Plaintiffs argue that because as in Gabhart, no shareholder of the surviving corporation held shares at the time of Defendants' alleged wrongdoing, the Plaintiffs may maintain this derivative action 3 on behalf of the former Biomet against Defendants. We cannot agree.
Unlike in Gabhart, there is no claim that the Biomet sale was without any “legitimate corporate purpose.” Id. at 357. Further, there is no allegation that the Buyer had in any way “participated in” the wrongdoing alleged by Plaintiffs as the basis for their action. Id. In addition, although (as noted by Plaintiffs) it can be argued that the Buyer's acquisition of the former Biomet does not constitute a transfer thereof “by operation of law,” Gabhart expressly stated that the merged corporation's “assets and liabilities are transferred to the surviving corporation by operation of law.” Id. at 356. One such asset is the claim against Defendants.4
Plaintiffs next argue that the appraisal procedure found in the dissenters' rights statute, Indiana Code section 23-1-44-8, is “inapplicable” to their claims. Plaintiffs' Br. at 11. They direct us to the provision stating that with respect to “a plan of merger,” a shareholder “entitled to dissent” under the statute “may not challenge the corporate action creating ․ the shareholder's entitlement.” Ind.Code § 23-1-44-8(a), - (c). Plaintiffs argue that they do “not challenge the merger itself,” nor “whether the merger involved a fair price in light of Biomet's condition at the time” of the merger, but rather seek to pursue claims alleging
that Defendants' breaches of their fiduciary duties related to stock option backdating that occurred prior to the merger caused substantial losses to [Biomet], and that the individual defendants [were] unjustly enriched by millions of dollars as a result of their receipt of backdated stock options.
Plaintiffs' Br. at 11.
Both parties argue the application of Fleming v. International Pizza Supply Corp., 676 N.E.2d 1051 (Ind.1997) (“Fleming II ”) to the facts here. In Fleming II, pursuant to the statute, the plaintiff minority shareholder dissented to the sale of the closely held corporation's assets. He sought not only to have the value of his shares determined pursuant to the statutory appraisal provision but also to pursue damages from the majority shareholder for breach of fiduciary duties-which he claimed had depleted the value of the corporation prior to the sale. Fleming II began by reviewing the 1977 analysis and holding of Gabhart, and then noted the subsequent enactment in 1986 of Indiana's Business Corporation Law (“BCL”).5 Fleming II further noted the omission from the BCL of certain language found in the model act; and the legislature's publication with the BCL of the “Official Comments to the BCL,”-comments specifically explaining that Indiana Code section 23-1-44-8(c).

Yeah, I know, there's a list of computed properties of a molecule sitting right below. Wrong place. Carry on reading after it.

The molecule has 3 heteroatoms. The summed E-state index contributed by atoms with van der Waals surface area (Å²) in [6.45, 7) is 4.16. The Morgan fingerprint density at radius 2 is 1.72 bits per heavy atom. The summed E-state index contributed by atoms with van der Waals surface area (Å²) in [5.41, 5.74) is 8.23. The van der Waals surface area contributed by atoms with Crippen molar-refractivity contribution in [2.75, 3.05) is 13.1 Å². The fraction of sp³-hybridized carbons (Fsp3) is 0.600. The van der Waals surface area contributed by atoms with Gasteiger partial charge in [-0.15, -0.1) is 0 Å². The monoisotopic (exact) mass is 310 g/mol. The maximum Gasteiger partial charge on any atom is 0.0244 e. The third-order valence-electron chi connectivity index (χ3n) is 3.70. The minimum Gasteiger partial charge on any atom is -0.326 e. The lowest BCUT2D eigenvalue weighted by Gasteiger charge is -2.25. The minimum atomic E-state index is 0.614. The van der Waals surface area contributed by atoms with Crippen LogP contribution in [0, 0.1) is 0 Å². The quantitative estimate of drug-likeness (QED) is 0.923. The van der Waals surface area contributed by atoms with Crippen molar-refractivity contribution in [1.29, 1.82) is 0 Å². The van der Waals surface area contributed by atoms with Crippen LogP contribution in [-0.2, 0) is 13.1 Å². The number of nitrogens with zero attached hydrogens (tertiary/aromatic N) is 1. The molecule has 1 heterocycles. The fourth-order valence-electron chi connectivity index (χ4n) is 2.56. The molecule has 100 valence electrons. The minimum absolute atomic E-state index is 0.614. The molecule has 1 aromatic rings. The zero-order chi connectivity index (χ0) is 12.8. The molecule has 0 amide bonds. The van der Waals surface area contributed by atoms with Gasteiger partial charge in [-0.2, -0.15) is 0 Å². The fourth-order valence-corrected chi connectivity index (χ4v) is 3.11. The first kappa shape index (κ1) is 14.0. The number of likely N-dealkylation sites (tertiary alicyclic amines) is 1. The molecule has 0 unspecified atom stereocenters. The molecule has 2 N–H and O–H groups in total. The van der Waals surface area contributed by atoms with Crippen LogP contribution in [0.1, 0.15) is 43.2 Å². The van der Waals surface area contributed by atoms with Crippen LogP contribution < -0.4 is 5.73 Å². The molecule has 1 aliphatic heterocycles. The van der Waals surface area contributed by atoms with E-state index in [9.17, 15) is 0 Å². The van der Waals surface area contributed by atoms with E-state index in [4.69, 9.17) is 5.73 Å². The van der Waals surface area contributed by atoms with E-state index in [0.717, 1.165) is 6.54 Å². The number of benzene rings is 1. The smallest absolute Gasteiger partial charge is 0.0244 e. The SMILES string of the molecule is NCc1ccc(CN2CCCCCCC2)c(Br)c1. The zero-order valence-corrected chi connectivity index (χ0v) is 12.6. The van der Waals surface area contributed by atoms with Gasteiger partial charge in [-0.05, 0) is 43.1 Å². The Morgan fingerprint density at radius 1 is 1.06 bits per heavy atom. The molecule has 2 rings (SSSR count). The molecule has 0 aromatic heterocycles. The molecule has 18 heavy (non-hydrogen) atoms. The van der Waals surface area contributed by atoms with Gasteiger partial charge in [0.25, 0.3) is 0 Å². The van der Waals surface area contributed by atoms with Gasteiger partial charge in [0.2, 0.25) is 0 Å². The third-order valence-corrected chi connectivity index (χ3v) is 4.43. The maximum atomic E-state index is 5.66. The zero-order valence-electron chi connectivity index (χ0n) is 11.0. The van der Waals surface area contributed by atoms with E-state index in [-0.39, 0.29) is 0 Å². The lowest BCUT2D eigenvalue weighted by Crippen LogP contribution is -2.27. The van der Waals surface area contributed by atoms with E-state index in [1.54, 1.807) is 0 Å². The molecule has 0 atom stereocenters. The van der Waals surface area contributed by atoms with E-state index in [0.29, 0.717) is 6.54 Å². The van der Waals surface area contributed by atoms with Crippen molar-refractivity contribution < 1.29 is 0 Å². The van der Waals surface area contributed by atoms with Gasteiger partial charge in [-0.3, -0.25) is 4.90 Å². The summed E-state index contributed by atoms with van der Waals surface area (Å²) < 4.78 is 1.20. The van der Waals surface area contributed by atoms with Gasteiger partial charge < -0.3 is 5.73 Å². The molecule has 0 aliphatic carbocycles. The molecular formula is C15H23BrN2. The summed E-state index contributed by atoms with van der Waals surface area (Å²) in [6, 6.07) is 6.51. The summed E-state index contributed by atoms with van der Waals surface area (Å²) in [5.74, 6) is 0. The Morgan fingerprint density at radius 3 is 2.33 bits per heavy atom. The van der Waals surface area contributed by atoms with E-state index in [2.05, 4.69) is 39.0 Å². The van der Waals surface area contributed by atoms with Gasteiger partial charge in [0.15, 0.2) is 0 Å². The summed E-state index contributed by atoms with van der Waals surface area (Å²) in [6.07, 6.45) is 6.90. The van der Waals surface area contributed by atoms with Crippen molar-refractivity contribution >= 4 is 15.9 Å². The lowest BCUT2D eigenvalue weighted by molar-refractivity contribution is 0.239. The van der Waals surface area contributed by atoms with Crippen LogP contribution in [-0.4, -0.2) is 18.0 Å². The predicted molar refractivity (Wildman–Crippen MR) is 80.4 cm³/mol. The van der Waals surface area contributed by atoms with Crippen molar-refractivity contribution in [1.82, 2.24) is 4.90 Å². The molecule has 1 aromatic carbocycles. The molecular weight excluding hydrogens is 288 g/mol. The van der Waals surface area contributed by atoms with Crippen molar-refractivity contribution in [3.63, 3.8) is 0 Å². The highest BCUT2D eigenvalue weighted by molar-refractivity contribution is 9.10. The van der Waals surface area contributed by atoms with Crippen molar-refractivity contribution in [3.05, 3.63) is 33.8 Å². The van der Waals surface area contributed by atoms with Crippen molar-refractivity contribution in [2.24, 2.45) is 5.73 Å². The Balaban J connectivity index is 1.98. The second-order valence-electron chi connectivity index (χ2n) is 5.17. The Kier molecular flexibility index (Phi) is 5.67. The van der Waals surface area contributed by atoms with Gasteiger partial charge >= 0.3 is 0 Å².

which establishes the exclusivity of Chapter 44's dissenters' rights remedies, deletes [the model act] language stating that such rights are exclusive “unless the transaction is unlawful or fraudulent with respect to the shareholder or the corporation.” Deletion of this language reflects a conscious response to the Indiana Supreme Court's decision in Gabhart v. Gabhart, 267 Ind. 370, 370 N.E.2d 345 (1977).
676 N.E.2d at 1055 (quoting the Official Comments to the BCL).
Our Supreme Court then concluded that subsequent to the enactment of the BCL, “in a merger or asset sale, the exclusive remedy for the value of the shareholder's shares is the statutory appraisal procedure”-which remedy included “the ability of dissenting shareholders to litigate their breach of fiduciary duty or fraud claims within the appraisal proceeding.” Id. at 1056, 1057 (emphasis added). In a footnote, the court found it to be
․ clear that the BCL did not intend to restrict any claims of wrongdoing that a corporation or shareholder brings before the corporate action creating dissenters' rights occurs.
Id. at 1057 n. 9. Plaintiffs terminate their quotation of the footnote at this point, suggesting that this sentence authorizes their continued standing to pursue their claim. However, the Fleming II footnote continues after the sentence quoted above as follows: